2 -min. read

With eight hotels sprinkled around the United States from Seattle to New Orleans and from Pittsburgh to LA (as well as one in London), we’ve been wondering what Ace Hotels would do with its second New York project, which has been in the works for a while on – where else – The Bowery.

We’d say we now know – but we do and we don’t really.

Let’s get the facts out of the way: it will be a hotel by the people behind Ace… But it won’t be an Ace. Instead, the former Bowery Salvation Army building will be called Sister City, with 200 “intimate, efficient” rooms, and the requisite ground-floor restaurant and rooftop bar. There is one image to go along with the description of the rooms, taking inspiration from “functional perfection of Finnish saunas, Japanese bento boxes, rock-cut cliff dwellings of prehistory and John Cage’s 4’33” (that’s four minutes and 33 seconds of silence, for those not familiar with that particular piece).

While Ace itself has right on its homepage that it offers “everything you need and nothing you don’t”, Sister City tries to be “an experiment in essentialism”. We’re not sure how much more hipster an LES hotel with that label and those sources of inspiration posting white squares on to Instagram can get. Nine posts later, they have progressed to the same blue that frames the website.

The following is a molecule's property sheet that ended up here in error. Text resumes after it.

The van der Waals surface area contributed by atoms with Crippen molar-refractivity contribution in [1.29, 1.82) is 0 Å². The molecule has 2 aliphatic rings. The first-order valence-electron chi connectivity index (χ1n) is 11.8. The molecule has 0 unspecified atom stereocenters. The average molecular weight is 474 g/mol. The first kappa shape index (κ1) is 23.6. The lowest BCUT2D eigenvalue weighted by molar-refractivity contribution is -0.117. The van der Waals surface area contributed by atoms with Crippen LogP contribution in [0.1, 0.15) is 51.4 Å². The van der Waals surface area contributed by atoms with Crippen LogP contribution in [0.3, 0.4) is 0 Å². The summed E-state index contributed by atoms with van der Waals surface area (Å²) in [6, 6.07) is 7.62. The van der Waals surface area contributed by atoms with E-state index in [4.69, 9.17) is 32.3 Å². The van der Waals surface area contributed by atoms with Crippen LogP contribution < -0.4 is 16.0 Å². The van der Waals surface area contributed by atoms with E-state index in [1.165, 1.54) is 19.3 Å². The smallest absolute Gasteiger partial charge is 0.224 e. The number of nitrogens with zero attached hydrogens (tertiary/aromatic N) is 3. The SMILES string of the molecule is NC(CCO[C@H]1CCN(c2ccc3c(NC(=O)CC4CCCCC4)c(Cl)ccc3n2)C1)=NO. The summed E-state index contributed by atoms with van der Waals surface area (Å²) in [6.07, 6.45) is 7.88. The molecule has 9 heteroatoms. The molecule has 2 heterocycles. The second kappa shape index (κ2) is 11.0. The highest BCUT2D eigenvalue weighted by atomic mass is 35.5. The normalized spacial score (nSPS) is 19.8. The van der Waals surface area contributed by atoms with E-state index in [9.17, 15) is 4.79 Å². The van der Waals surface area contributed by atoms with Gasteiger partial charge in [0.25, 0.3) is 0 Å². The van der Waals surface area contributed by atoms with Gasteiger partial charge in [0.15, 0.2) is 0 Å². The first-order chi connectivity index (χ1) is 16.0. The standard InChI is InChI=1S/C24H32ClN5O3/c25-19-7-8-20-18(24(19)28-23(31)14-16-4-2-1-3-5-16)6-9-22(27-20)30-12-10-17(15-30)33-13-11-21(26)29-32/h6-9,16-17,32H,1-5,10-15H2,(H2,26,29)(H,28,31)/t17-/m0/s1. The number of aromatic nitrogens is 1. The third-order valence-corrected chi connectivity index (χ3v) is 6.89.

The wonder that is the internet does not give up much more – deliberately so, one assumes – but the good people over at Curbed do have some exterior renderings, which show the original structure growing by a number of stories.

Translating all of this and looking at room size and price (between 162 and 262 square feet and from $259), Sister City comfortably joins the range of micro-hotels that are doing well in pricey, urban centres (think Arlo, citizenM, Pod Hotels, Yotel and Moxy). It should open later this year.

[Photo is via Sister City; rendering is via Curbed]


Paul J DeVries
Paul J DeVries is a freelance travel writer and was previously a contributing editor for Based in London, he knows the city's hotel scene inside out, while also covering the latest in destinations around the world. When not checking out a new hotel, he checks in on the airlines and inflight products that get you there.

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